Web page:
Tanks of the Future will be Ninja’s – quiet and hard to detect

Currently tanks are loud and emit a lot of heat. A quieter tank with a low level of infrared signature might not be detected until it was too late.

Future tanks could also control several large flying or ground drones with missiles. Those tanks would not give away their location when a strike is ordered.

Tanks could be made a lot more quiet by switching to electric battery operation when the detection is to be avoided. A hybrid power tank could switch to electric power when they get within 5 to 10 miles of the enemy.

Ion-soaked graphene sheets are thin and simple material that can shield an object’s thermal signature and even blend into surrounding temperature if actively manipulated. Graphene sheets could eliminate or significantly reduce or disguise a tank’s heat signature.

SAIC and Lockheed Martin are building the first U.S. electric tank prototype. Two demonstration vehicles are expected to be built by 2022. The Pentagon has expressed interest in military vehicles which generate their own electricity.

8 thoughts on “Tanks of the Future will be Ninja’s – quiet and hard to detect”

  1. Centralisation is fine for internal security, but it’s crippling in salvo warfare. Rubber treads can be partioned into 4 parts for breaking track; but their performance caps out around the 35 ton mark.

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  2. Centralisation is fine for internal security but it’s crippling in salvo warfare.Rubber treads can be partioned into 4 parts for breaking track; but their performance caps out around the 35 ton mark.

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  3. Centralisation is fine for internal security, but it’s crippling in salvo warfare.

    Rubber treads can be partioned into 4 parts for breaking track; but their performance caps out around the 35 ton mark.

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  4. “Future tanks could also control several large flying or ground drones with missiles. Those tanks would not give away their location when a strike is ordered.”

    Wouldn’t the radio they use to control the drones give away the location?

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  5. There’s a fundamental physical rule of law here when it comes to war. The tank was a big hit 100 years ago when there was no such thing as a jet engine, but these days you can destroy 1,000 tanks from a base 100 miles away all at once, with 1,000 missiles. It just doesn’t make any sense to build little fortified bases with cannons anymore, it makes more sense to build one massive heavily fortified mega-base stocked with missiles, both defensive and offensive missiles. Faster and more powerful missiles will win any war. The only thing that will change this equation are pure-energy weapons, basically the evolution of the projectile->missile.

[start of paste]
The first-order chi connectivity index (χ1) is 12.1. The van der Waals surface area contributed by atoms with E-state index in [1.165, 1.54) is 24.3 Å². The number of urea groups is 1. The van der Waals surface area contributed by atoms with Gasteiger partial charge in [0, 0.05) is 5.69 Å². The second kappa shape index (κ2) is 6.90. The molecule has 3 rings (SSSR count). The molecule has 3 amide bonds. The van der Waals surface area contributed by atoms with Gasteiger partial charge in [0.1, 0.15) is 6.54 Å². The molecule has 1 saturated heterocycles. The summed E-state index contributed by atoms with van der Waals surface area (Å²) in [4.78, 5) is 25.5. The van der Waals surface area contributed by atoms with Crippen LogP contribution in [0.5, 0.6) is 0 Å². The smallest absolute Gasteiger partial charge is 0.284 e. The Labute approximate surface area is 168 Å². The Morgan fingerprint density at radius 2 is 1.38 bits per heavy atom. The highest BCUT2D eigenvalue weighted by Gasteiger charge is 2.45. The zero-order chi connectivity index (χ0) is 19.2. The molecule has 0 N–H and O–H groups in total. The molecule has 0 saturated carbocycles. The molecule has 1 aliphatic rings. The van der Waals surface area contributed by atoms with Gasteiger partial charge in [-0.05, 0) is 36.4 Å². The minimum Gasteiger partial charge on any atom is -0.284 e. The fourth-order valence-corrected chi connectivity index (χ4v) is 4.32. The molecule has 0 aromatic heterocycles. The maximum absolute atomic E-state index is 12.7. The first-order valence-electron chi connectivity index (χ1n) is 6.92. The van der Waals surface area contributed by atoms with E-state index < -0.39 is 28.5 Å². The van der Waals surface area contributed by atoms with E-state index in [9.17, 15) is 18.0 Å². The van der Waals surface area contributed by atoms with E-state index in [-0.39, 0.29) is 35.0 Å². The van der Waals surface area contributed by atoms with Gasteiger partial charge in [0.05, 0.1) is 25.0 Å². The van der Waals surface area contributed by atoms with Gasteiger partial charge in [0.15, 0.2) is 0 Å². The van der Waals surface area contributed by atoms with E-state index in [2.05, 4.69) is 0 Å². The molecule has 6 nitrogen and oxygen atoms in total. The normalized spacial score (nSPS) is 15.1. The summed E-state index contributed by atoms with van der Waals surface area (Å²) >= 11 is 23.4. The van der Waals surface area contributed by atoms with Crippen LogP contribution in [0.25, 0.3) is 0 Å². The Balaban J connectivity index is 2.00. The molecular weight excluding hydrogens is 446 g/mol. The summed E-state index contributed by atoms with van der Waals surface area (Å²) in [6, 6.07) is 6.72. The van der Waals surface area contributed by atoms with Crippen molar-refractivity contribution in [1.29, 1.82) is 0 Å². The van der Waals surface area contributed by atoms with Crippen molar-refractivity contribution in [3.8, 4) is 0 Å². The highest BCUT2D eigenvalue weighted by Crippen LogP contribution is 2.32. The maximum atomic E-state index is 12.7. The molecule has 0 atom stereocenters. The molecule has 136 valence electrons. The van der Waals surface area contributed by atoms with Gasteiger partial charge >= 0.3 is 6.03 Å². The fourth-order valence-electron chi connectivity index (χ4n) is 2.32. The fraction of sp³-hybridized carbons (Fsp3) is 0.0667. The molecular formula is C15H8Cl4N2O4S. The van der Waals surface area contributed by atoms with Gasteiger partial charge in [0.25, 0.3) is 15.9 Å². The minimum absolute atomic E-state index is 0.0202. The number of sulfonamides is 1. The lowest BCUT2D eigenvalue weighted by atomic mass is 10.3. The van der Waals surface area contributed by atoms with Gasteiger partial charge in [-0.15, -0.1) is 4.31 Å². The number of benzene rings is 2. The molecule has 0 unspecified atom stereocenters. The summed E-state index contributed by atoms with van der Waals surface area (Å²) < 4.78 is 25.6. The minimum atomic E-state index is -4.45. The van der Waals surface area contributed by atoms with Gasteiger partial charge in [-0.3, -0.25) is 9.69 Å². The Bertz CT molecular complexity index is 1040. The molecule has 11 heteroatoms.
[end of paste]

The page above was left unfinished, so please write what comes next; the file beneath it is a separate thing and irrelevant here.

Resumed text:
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  6. I remember about ten years ago there were some developments in advanced rubber tank treads. Ironically the only link I can find on this now is from Treehugger:

    https://www.treehugger.com/cars/rubber-tracks-make-military-vehicles-more-efficient-durable-and-quieter.html

    With the weight of something like the Abrams you do start to run into issues with what is basically an oblong vulcanized tire tread but I don’t see why it couldn’t be properly reinforced.

    Something like the Abrams without heat or noise signatures would be a nightmare to fight against.

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  7. Quite is a big deal, in Iraq the striker was loved for being able to sweep in relatively quite (rubber wheels). A electric tank would be quieter but I am not sure how much so, tracks on roads or even off are the bulk of the noise. The modern diesels or even turbans of the Abrams are more of a whining hiss the tracks clanking is the tell that really travels.

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